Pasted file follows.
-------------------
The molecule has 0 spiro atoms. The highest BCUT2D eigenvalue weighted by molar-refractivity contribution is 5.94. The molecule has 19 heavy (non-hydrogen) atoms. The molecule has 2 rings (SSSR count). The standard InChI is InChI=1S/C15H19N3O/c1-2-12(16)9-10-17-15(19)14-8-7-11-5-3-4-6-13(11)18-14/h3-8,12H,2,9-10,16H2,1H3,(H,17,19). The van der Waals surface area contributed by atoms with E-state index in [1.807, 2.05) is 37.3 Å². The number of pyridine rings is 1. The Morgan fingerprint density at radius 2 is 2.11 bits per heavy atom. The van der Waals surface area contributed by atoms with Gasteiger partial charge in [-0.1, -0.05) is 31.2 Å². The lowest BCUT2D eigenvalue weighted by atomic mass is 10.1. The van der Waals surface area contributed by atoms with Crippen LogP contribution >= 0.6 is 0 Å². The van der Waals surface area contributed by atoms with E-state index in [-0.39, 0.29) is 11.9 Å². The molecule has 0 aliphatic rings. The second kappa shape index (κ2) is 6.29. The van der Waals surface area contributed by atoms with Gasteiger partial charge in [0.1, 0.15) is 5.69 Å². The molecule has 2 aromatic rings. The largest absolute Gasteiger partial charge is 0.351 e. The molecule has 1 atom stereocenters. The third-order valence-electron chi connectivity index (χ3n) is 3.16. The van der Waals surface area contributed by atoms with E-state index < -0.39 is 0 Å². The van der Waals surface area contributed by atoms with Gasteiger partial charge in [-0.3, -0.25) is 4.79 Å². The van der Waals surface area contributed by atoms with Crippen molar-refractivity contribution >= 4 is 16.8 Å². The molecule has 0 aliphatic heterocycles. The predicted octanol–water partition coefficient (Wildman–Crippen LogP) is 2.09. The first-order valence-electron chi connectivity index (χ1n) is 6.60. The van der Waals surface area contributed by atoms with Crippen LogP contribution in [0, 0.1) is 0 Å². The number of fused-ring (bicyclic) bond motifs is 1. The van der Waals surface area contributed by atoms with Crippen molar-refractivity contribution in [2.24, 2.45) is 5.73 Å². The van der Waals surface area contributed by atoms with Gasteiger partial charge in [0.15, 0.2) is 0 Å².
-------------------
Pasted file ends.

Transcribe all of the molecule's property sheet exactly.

The molecule has 0 spiro atoms. The highest BCUT2D eigenvalue weighted by molar-refractivity contribution is 5.94. The molecule has 19 heavy (non-hydrogen) atoms. The molecule has 2 rings (SSSR count). The standard InChI is InChI=1S/C15H19N3O/c1-2-12(16)9-10-17-15(19)14-8-7-11-5-3-4-6-13(11)18-14/h3-8,12H,2,9-10,16H2,1H3,(H,17,19). The van der Waals surface area contributed by atoms with E-state index in [1.807, 2.05) is 37.3 Å². The number of pyridine rings is 1. The Morgan fingerprint density at radius 2 is 2.11 bits per heavy atom. The van der Waals surface area contributed by atoms with Gasteiger partial charge in [-0.1, -0.05) is 31.2 Å². The lowest BCUT2D eigenvalue weighted by atomic mass is 10.1. The van der Waals surface area contributed by atoms with Crippen LogP contribution >= 0.6 is 0 Å². The van der Waals surface area contributed by atoms with E-state index in [-0.39, 0.29) is 11.9 Å². The molecule has 0 aliphatic rings. The second kappa shape index (κ2) is 6.29. The van der Waals surface area contributed by atoms with Gasteiger partial charge in [0.1, 0.15) is 5.69 Å². The molecule has 2 aromatic rings. The largest absolute Gasteiger partial charge is 0.351 e. The molecule has 1 atom stereocenters. The third-order valence-electron chi connectivity index (χ3n) is 3.16. The van der Waals surface area contributed by atoms with E-state index < -0.39 is 0 Å². The van der Waals surface area contributed by atoms with Gasteiger partial charge in [-0.3, -0.25) is 4.79 Å². The van der Waals surface area contributed by atoms with Crippen molar-refractivity contribution >= 4 is 16.8 Å². The molecule has 0 aliphatic heterocycles. The predicted octanol–water partition coefficient (Wildman–Crippen LogP) is 2.09. The first-order valence-electron chi connectivity index (χ1n) is 6.60. The van der Waals surface area contributed by atoms with Crippen LogP contribution in [0, 0.1) is 0 Å². The number of fused-ring (bicyclic) bond motifs is 1. The van der Waals surface area contributed by atoms with Crippen molar-refractivity contribution in [2.24, 2.45) is 5.73 Å². The van der Waals surface area contributed by atoms with Gasteiger partial charge in [0.15, 0.2) is 0 Å².